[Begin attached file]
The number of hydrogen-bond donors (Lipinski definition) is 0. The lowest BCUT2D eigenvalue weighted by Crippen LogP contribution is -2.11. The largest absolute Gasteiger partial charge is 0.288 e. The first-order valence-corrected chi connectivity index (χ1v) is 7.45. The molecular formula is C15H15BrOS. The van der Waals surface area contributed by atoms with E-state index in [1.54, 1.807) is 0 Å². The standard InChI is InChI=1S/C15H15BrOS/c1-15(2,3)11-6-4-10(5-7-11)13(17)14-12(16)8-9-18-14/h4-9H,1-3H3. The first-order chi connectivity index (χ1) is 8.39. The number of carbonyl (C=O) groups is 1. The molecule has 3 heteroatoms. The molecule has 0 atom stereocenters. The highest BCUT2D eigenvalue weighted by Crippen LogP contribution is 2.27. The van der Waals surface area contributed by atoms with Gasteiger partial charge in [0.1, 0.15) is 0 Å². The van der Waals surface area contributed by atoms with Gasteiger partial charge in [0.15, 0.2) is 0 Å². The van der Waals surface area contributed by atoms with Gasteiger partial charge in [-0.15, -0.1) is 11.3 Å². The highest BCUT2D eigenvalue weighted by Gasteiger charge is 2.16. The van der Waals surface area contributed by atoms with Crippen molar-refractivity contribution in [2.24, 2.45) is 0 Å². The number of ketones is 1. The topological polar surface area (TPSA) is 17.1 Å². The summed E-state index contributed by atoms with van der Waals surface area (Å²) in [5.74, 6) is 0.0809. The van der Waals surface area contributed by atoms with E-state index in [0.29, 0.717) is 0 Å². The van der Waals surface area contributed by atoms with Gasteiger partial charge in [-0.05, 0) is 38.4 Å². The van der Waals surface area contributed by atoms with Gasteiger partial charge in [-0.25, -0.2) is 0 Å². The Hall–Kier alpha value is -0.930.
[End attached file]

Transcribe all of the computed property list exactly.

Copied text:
The number of hydrogen-bond donors (Lipinski definition) is 0. The lowest BCUT2D eigenvalue weighted by Crippen LogP contribution is -2.11. The largest absolute Gasteiger partial charge is 0.288 e. The first-order valence-corrected chi connectivity index (χ1v) is 7.45. The molecular formula is C15H15BrOS. The van der Waals surface area contributed by atoms with E-state index in [1.54, 1.807) is 0 Å². The standard InChI is InChI=1S/C15H15BrOS/c1-15(2,3)11-6-4-10(5-7-11)13(17)14-12(16)8-9-18-14/h4-9H,1-3H3. The first-order chi connectivity index (χ1) is 8.39. The number of carbonyl (C=O) groups is 1. The molecule has 3 heteroatoms. The molecule has 0 atom stereocenters. The highest BCUT2D eigenvalue weighted by Crippen LogP contribution is 2.27. The van der Waals surface area contributed by atoms with Gasteiger partial charge in [0.1, 0.15) is 0 Å². The van der Waals surface area contributed by atoms with Gasteiger partial charge in [0.15, 0.2) is 0 Å². The van der Waals surface area contributed by atoms with Gasteiger partial charge in [-0.15, -0.1) is 11.3 Å². The highest BCUT2D eigenvalue weighted by Gasteiger charge is 2.16. The van der Waals surface area contributed by atoms with Crippen molar-refractivity contribution in [2.24, 2.45) is 0 Å². The number of ketones is 1. The topological polar surface area (TPSA) is 17.1 Å². The summed E-state index contributed by atoms with van der Waals surface area (Å²) in [5.74, 6) is 0.0809. The van der Waals surface area contributed by atoms with E-state index in [0.29, 0.717) is 0 Å². The van der Waals surface area contributed by atoms with Gasteiger partial charge in [-0.05, 0) is 38.4 Å². The van der Waals surface area contributed by atoms with Gasteiger partial charge in [-0.25, -0.2) is 0 Å². The Hall–Kier alpha value is -0.930.